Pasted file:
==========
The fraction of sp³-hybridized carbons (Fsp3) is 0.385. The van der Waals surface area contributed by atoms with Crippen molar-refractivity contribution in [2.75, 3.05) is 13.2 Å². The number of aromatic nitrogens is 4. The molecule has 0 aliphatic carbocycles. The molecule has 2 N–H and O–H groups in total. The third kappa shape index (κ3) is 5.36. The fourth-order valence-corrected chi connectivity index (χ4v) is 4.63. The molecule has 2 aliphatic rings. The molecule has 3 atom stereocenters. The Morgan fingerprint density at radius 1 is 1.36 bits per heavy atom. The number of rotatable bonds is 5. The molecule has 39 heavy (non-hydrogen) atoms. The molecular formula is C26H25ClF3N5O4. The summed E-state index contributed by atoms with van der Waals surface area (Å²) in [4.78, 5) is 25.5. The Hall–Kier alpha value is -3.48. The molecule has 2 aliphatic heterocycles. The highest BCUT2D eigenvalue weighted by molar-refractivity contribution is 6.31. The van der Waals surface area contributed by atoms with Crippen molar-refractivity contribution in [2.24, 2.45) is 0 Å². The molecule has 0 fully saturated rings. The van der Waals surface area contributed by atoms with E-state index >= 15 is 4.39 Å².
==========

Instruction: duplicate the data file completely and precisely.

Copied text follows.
The fraction of sp³-hybridized carbons (Fsp3) is 0.385. The van der Waals surface area contributed by atoms with Crippen molar-refractivity contribution in [2.75, 3.05) is 13.2 Å². The number of aromatic nitrogens is 4. The molecule has 0 aliphatic carbocycles. The molecule has 2 N–H and O–H groups in total. The third kappa shape index (κ3) is 5.36. The fourth-order valence-corrected chi connectivity index (χ4v) is 4.63. The molecule has 2 aliphatic rings. The molecule has 3 atom stereocenters. The Morgan fingerprint density at radius 1 is 1.36 bits per heavy atom. The number of rotatable bonds is 5. The molecule has 39 heavy (non-hydrogen) atoms. The molecular formula is C26H25ClF3N5O4. The summed E-state index contributed by atoms with van der Waals surface area (Å²) in [4.78, 5) is 25.5. The Hall–Kier alpha value is -3.48. The molecule has 2 aliphatic heterocycles. The highest BCUT2D eigenvalue weighted by molar-refractivity contribution is 6.31. The van der Waals surface area contributed by atoms with Crippen molar-refractivity contribution in [2.24, 2.45) is 0 Å². The molecule has 0 fully saturated rings. The van der Waals surface area contributed by atoms with E-state index >= 15 is 4.39 Å².